For a very long time, battery-electric vehicles have generally been more expensive than comparable internal combustion engine vehicles. The gap between the upfront purchase prices was so high at times that it could only be justified by the lower total cost of ownership advantage that BEVs have from a financial point of view. The environmental benefits are clear and have been well documented before on several platforms even with today’s grid energy mix, and the grid will keep getting cleaner over time in more places around the world. The TCO analysis is a pretty straightforward thing for professionals like fleet managers, but for the general consumer who is in the market for a car for personal use, first impressions usually focus mainly on the upfront purchase price comparison.
Because of the high demand for EVs in several markets, up until very recently, OEMs could keep the prices of passenger electric vehicles at these higher pricing levels and some often had regular price increases due to a combination of this high demand and other forces that drove higher prices along their supply chains. As more BEV models come on the market and as the market and as the entire EV ecosystem continues to evolve, we are now seeing more and more BEVs arriving at competitive prices with equivalent ICE vehicles and sometimes even at parity with those ICE vehicles. This will go a long way in getting more people in a position to afford BEVs.
Late last year, we saw the MG 4 landing in UK at price parity with the iconic VW Golf, in the very popular hatchback segment in the United Kingdom. Earlier this week, BYD launched its compact hatchback, the Dolphin, in Thailand at competitive prices with popular ICE vehicles in the compact hatchback segment such as the Honda City and the Toyota Yaris.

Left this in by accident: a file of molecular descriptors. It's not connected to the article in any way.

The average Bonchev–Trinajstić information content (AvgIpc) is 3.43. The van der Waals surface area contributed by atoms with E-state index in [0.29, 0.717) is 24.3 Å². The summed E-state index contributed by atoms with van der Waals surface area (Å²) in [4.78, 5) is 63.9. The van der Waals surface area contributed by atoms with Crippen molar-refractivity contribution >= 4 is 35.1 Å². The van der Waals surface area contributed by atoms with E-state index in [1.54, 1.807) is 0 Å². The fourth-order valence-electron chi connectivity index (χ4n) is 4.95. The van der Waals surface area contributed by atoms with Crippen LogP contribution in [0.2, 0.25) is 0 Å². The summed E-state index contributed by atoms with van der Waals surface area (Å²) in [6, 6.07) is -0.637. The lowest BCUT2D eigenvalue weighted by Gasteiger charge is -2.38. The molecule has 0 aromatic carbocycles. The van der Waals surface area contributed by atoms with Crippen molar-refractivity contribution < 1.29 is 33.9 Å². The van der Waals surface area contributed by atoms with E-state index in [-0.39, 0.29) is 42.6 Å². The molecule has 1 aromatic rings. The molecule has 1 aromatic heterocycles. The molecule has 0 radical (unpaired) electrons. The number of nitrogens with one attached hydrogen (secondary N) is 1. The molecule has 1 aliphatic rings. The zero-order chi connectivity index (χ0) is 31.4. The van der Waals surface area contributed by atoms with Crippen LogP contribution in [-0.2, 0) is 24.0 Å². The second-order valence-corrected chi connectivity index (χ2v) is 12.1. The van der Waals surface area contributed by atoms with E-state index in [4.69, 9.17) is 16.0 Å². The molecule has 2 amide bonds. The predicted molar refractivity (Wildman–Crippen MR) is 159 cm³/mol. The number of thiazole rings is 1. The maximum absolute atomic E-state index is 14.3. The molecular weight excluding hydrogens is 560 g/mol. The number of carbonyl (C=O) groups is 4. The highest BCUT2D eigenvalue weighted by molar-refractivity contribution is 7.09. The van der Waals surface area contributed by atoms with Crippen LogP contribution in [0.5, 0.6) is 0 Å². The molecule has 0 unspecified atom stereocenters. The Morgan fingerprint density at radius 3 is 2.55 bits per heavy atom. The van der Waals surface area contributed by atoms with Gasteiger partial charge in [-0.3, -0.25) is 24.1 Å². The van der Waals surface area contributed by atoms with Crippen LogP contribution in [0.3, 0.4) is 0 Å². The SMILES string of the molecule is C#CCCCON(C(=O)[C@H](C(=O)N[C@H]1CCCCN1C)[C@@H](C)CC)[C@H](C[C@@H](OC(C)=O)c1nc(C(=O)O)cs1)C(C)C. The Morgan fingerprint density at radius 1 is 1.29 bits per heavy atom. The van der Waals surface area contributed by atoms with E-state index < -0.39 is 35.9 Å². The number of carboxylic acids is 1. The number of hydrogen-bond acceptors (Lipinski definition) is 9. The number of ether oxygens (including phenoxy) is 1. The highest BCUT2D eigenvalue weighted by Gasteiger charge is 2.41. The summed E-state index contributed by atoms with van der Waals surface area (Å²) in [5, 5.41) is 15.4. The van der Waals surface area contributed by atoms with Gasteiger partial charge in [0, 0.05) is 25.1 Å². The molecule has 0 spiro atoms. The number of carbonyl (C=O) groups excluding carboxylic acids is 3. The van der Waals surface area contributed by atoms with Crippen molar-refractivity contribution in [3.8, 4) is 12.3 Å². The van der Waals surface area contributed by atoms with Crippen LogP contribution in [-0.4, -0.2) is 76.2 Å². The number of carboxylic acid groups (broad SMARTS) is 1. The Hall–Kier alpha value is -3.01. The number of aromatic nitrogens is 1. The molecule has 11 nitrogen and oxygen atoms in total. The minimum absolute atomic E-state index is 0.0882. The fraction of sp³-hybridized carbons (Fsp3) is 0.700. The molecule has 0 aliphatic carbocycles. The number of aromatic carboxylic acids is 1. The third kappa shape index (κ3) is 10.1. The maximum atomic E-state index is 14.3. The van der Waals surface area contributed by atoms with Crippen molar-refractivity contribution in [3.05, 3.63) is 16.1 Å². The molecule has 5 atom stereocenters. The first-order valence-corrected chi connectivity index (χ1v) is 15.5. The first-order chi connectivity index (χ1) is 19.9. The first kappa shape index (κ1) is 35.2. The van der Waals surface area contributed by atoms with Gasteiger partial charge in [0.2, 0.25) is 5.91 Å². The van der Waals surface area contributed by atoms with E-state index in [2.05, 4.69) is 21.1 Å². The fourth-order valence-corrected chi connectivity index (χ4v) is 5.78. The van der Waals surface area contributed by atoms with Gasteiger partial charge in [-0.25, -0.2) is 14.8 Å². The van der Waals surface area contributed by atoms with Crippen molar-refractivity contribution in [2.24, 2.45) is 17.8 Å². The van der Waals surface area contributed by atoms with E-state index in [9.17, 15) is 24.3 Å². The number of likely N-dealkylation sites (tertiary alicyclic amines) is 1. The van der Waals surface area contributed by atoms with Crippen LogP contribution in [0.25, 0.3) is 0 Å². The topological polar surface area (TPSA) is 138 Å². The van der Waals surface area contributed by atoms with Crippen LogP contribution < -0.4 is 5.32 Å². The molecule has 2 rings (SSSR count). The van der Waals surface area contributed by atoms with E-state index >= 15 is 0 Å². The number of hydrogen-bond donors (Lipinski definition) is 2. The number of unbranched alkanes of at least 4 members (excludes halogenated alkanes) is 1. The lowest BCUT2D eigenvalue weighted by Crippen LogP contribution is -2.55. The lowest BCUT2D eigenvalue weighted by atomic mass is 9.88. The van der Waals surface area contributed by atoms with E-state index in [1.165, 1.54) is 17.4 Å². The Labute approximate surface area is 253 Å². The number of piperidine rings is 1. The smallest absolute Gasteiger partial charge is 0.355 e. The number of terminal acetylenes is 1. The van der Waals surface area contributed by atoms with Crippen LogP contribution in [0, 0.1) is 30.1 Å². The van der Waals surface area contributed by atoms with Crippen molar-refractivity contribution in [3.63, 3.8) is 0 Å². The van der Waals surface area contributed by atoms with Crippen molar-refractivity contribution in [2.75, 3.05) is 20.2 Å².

In more good news, this time from South Africa, BMW has recently launched the BMW i4 eDrive 35 M Sport. This adds to the growing list of BEVs BMW offers in the South African market, including the flagship i7, the i4 M50, the iX3, the iX, and Mini Cooper SE. South African motoring journalist Justus Visagie, who has been going on a lot of long road trips in South Africa — recently driving different BEVs from Cape Town to Johannesburg — recently pointed out that the recently launched BMW i4 eDrive 35 M Sport is actually priced very competitively with some popular ICE vehicles in South Africa.
Here is a summary table showing this:
The BMW i4 eDrive 35 M Sport starts from R1,293,000 ($71,136). As we can see from the table, the BMW i4 eDrive 35 M Sport is a lot more expensive than the Lexus IS 300h F Sport, which is priced from R1,036,400 ($57,038). However, the BMW i4 eDrive 35 M Sport is cheaper than the Audi RS4 Avant Quattro ($79,719) and if you are in the market for a coupe, it is cheaper than the Mercedes-Benz AMG C43 Coupe 4Matic ($74,768) and the Toyota GR Supra 3.0T ($71,598), so this could convince some to go for the cheaper 5-door BMW instead.
If you consider the fact the BEVs in South Africa still have higher import duties and taxes compared with ICE vehicles, it’s a really good development that we are starting to see BEV models at competitive prices with ICE vehicles that are in a similar segment. Slowly but surely we will start getting more and more of these more competitively priced BEVs in this part of the world as well.
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